Many cryptocurrencies use Secp256k1.

Every cryptocurrency library comes with its own redundant implementation of Secp256k1, ECDSA, RIPEMD160, and SHA256. So, there can be some inconsistencies across implementations.

What if some library generates a private key using a different curve than Secp256k1? For example, one with less security, or even a backdoor. Choosing different points, etc.

Then they share only the public key with blockchain, of course. Is it possible that such a thing would work? Can some public key appear valid for Secp256k1, but in fact use another elliptic curve?

I just came across many open source cryptocurrency libraries where they generate private keys and everyone is using custom implementations of these. So I should at least compare source code and look for some specific set of constants.


1 Answer 1


The Bitcoin network expects secp256k1 when adding something to its blockchain. If you use another curve, it naturally will not produce a valid secp256k1 public key capable of validating the secp256k1 signatures and will be rejected by the network. If some client uses a bugged or even backdoored version of the curve, the client will simply not be able to add anything to the blockchain. This would only become a risk if a significant portion of the network ended up using this same bad library, effectively resulting in a fork of the core client and an entirely new, separate protocol.

  • $\begingroup$ Yes, that is the basic blockchain knowledge. I'm asking from point of cryptography if someone can create their own elliptic curve, that would appear as valid for secp256k1, but also contain some hidden properties in private key. Public key would appear as secp256k1 valid. $\endgroup$ Commented Feb 19, 2019 at 10:54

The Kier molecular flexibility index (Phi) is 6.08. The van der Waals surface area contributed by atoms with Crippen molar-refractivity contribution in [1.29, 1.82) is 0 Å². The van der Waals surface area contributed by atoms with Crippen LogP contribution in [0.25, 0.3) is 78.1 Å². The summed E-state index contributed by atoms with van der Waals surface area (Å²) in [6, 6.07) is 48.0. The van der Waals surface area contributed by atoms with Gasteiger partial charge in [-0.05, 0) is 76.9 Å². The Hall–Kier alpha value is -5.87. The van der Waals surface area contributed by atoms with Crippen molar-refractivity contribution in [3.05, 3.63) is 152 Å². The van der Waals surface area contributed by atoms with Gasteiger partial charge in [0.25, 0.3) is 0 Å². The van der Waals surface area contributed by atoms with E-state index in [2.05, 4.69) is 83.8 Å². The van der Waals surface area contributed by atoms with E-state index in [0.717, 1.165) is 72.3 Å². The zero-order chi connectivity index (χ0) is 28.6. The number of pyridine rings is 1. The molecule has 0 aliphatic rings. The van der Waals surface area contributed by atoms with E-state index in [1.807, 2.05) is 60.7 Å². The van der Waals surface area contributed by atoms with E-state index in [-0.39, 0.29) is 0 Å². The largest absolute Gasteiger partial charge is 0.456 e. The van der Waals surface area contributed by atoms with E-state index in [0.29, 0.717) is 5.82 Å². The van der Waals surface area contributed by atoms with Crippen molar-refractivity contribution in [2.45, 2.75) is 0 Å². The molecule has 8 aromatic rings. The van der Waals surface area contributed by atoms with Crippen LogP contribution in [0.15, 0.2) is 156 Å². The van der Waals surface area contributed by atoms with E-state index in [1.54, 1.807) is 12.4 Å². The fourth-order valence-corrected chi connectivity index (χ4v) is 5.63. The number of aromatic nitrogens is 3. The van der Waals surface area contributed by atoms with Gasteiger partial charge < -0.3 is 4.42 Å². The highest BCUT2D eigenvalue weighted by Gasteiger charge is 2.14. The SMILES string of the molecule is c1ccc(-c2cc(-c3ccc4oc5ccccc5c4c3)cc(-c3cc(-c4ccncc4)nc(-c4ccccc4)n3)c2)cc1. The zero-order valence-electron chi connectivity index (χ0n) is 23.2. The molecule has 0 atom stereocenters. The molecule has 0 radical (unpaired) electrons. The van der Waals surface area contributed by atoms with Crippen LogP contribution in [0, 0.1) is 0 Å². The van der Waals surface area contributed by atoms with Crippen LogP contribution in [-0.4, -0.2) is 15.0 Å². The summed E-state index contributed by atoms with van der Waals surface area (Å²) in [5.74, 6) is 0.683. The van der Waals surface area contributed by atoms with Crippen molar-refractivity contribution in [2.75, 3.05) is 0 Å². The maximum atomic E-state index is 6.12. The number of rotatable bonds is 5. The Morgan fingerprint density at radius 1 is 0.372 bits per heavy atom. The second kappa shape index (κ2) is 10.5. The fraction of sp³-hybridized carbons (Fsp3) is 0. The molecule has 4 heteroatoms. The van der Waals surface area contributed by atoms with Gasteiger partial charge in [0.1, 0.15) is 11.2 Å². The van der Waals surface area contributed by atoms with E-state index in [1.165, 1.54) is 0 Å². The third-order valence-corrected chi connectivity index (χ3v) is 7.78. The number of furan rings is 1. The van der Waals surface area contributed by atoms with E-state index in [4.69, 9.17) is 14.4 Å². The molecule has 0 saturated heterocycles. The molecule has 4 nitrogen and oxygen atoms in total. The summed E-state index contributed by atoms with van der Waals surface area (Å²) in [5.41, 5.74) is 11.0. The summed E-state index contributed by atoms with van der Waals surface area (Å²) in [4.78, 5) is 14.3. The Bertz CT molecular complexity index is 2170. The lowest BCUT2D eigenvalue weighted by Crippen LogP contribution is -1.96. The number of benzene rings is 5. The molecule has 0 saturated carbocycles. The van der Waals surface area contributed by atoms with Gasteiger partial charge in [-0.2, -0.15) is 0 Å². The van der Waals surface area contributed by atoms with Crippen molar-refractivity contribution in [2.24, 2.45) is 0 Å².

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    $\begingroup$ @LukášCyberlukeSatin No, you cannot create a public key that differs from secp256k1 but also functions correctly when operated on as a key using the secp256k1 curve (i.e. "appear valid"). $\endgroup$
    – forest
    Commented Feb 19, 2019 at 10:56
  • $\begingroup$ Ok, so that means if someone would have buggy implementation, it would generate invalid signature. There is no space for collision of compressed form of base point G in the curve. Because I know all these stuff on paper looks bulletproof, but the problem is someone make "more unified" implementation and it can be also used somehow creatively, which creates some form of exploit. That's how all security holes are mostly created. $\endgroup$ Commented Feb 19, 2019 at 11:04
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    $\begingroup$ @Lukáš Cyberluke Satin: nevertheless, there are ways to make exploitable software that is compatible with correct one; e.g. has a signature verification code that accepts some signatures with a certain hidden characteristic, when it should not. $\endgroup$
    – fgrieu
    Commented Feb 19, 2019 at 18:44

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